let record = state.getRecord(0);
    record.page.offset = 0;
    record.isPending //=> false
    record.isResolved //=> true
    record.content //=> { name: 'Record 3' }
     
    record = state.get(5)
    record.page.offset = 1;
    record.isPending //=> true
    record.isResolved //=> false
    record.content //=> null

    Another interesting thing that happened here is that the length of the dataset has also changed.

    dataset.state.length //=> 20 (stats.totalPages: 4, pageSize: 5)

    That's because the stats parameter that is passed into our example fetch function tells our dataset there are 5 total pages in our dataset. This value allows the fetch function to optionally specify the total extent of the dataset if that information is available. This can be useful when rendering native scrollbars or other UI elements that indicate the overall length of a list. If stats are never updated, then the dataset will just expand indefinitely. Now our state looks like this:

                Read
               Offset
                  ┃
                  ┃
    <──────────Load Horizon──────────>
                  ┃
                  ▼
                  ┌ ─ ─ ─ ─ ─ ─ ─ ─ ─ ─ ─ ─ ─ ─  ─ ─ ─ ─ ─ ─ ─ ── ─ ┐
                   0 1 2 3 4 * * * * * xx xx xx xx xx xx xx xx xx xx│
                  ◇ ─ ─ ─ ─ ◇ ─ ─ ─ ─ ◇ ─ ─ ─ ─ ─ ─  ◇ ─ ─ ─ ─ ─ ─  ┘
                  │         │         │              │              │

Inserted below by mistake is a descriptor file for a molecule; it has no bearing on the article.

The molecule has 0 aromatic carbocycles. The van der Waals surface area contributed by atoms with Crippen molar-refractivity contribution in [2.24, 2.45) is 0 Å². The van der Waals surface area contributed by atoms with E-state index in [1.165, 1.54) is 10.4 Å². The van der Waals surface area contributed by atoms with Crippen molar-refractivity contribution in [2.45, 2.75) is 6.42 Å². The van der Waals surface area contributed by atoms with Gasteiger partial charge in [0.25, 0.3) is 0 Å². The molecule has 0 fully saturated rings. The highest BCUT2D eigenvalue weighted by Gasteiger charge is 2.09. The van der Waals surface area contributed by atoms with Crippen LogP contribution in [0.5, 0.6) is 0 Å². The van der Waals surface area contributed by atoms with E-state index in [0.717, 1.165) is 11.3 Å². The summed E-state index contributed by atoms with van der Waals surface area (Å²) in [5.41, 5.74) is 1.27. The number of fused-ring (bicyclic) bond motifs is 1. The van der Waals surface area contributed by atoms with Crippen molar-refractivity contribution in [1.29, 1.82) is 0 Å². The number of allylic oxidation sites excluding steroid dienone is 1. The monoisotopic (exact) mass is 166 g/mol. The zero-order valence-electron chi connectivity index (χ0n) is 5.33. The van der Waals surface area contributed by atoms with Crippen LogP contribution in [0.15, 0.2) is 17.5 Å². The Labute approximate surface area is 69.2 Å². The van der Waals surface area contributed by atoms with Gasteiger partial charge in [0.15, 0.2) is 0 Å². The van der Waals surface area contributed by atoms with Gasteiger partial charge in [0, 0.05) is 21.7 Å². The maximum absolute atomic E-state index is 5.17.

p0        p1        p2             p3              length = 20
    
    

    We have records 0-4, whilst records 5-9 are in flight, and records 10-20 have yet to be requested.

    //from the last ◇ page (p3)
    record = state.getRecord(17);
    record.isRequested //=> false
    record.isPending //=> false
    record.content //> null

    Dataset API

    There are a number of public impagination functions which we provide as actions to update the dataset.

    Updating the Dataset

    Actions Parameters Description
    refilter [filterCallback] Reapplies the filter for all resolved pages. If filterCallback is provided, applies and sets the new filter.
    reset [offset] Unfetches all pages and clears the state. If offset is provided, fetches records starting at offset.
    setReadOffset [offset] Sets the readOffset and fetches records resuming at offset

    Updating the State

    Actions Parameters Defaults Description
    post data, index index = 0 Inserts data into state at index.
    put data, index index = state.readOffset Merges data into record at index.
    delete index index= state.readOffset Deletes data from state at index.

    setReadOffset Example

    Let's say the we change our viewport to item 2 in our UI. We want to tell impagination to move the read head to offset 2 with a call to dataset.setReadOffset(2). This will immediately emit a new state that looks like this:

                     Read
                    Offset
                       ┃
                       ┃
         <──────────Load Horizon──────────>
                       ┃
                       ▼
                  ┌ ─ ─ ─ ─ ─ ─ ─ ─ ─ ─ ─ ─ ─ ─  ─ ─ ─ ─ ─ ─ ── ─ ┐
                   0 1 2 3 4 * * * * *  * * * * *   xx xx xx xx xx│
                  ◇ ─ ─ ─ ─ ◇ ─ ─ ─ ─ ◇ ─ ─ ─ ─ ─  ◇ ─ ─ ─ ─ ─ ─  ┘
                  │         │         │            │              │
                 p0        p1        p2            p3             length = 20
    

    You'll notice that the page at offset p2 has now been requested because it contains records that fall within the load horizon. The page at p1 is still pending, but now p2 is as well. What happens if the request for p2 resolves before the request for p1? In that case, the dataset emits this state:

                     Read
                    Offset
                       ┃
                       ┃
         <──────────Load Horizon──────────>
                       ┃
                       ▼
                  ┌ ─ ─ ─ ─ ─ ─ ─ ─ ─ ─ ─ ─ ─ ─  ─ ─ ─ ─  ── ─ ── ─ ┐